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Snowbirds and Geese, Watching Their Spring Exodus Back to Reality.

Updated on April 13, 2021
Don Bobbitt profile image

Don is a Writer and a Storyteller. He has published over 9 books on varied subjects along with many articles and commentary on his blogs.

Campers on the Road

The sight of camper heading north can seem like a weeks long parade on the inter-sate highways at times.
The sight of camper heading north can seem like a weeks long parade on the inter-sate highways at times. | Source

A Sign of Spring for Southerners.

It's Coming!

It happens every Spring for those of us who live in the Deep South. I'm talking about the massive movement of temporary Winter residents back to their homes up North.

Sure, officially the first day of Spring is normally designated as March,21. But down here, in our near-tropical paradise, we all know that the true first day of Spring is April First.

You see, the SnowBirds from up North are driven home by the end date on the long-term leases on the Apartments, Condominiums, Homes,Campsites and other places that they rent to get away from their cold and often miserable Winter weather.

As we all go out to eat or maybe just go shopping down here, you can sense a mood change in the air starting around the second week of March.

If you look closely, the Snowbirds start getting a more frantic look in their eyes.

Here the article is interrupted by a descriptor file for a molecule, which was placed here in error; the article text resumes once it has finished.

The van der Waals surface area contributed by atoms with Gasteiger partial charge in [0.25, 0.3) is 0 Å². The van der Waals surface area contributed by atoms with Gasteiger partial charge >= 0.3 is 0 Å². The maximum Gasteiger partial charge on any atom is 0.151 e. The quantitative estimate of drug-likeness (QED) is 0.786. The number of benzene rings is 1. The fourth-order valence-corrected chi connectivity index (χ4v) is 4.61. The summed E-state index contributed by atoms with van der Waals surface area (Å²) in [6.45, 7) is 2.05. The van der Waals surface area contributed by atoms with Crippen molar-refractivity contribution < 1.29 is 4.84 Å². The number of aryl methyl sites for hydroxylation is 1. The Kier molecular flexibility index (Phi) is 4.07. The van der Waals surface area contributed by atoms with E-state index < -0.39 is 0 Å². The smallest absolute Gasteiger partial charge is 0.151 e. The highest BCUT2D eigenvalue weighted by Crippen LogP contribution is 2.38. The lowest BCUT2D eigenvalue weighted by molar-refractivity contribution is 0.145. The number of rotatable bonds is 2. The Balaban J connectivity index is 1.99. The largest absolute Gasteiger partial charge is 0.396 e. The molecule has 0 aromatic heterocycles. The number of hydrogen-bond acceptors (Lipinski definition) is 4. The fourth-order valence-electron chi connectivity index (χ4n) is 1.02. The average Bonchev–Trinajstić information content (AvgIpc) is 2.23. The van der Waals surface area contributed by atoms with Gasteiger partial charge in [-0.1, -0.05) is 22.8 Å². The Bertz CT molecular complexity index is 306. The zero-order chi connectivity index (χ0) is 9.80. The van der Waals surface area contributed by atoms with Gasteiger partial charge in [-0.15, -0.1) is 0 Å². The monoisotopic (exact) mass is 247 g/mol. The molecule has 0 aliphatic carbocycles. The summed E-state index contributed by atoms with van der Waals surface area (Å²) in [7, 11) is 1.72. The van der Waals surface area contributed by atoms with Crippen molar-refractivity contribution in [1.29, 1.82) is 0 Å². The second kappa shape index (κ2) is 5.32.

There is an internal sensor system used by real birds that tells them it is time to migrate back to their Summer nesting sites in the northern parts of this planet of ours.

But, those of us who live in the deep southern states, like Florida, Texas, Arizona, and others have yet another tried and true indication of when Spring actually starts.

Our signal of the change are the many preparations our SnowBirds start making for the Great Exodus back to their northern abodes.

That Look, that Far Away Look.

Being a year-round resident in Florida, I have to mention again, the strange look that Snowbirds get as their Spring deadline approaches for them.

A movie director may work with their actors for hours to get them to display a certain expression on their face that reflects their internal emotions to the camera.

Well, just like these actors, Snowbirds slowly begin exhibiting a special look in their eyes.

Oh, it's not a look of Fear, or Anger, or other such strong emotion. No, rather it's a look of consternation.

You see, once they recognize that their remaining days in our Winter paradise are numbered; and quickly coming to an end, they succumb to a need to fill every remaining moment with activity.

There's no longer time for another lazy afternoon nap.

No longer is there time for sitting on their Lanai, sipping on a frozen Margarita and enjoying the warm tropical breezes.

And probably the worst of all, they realize there are only a few days left to curl their toes in the sun-warmed white sands of the beaches.

No, they realize that their homes, their responsibilities and their friends up North are calling them back.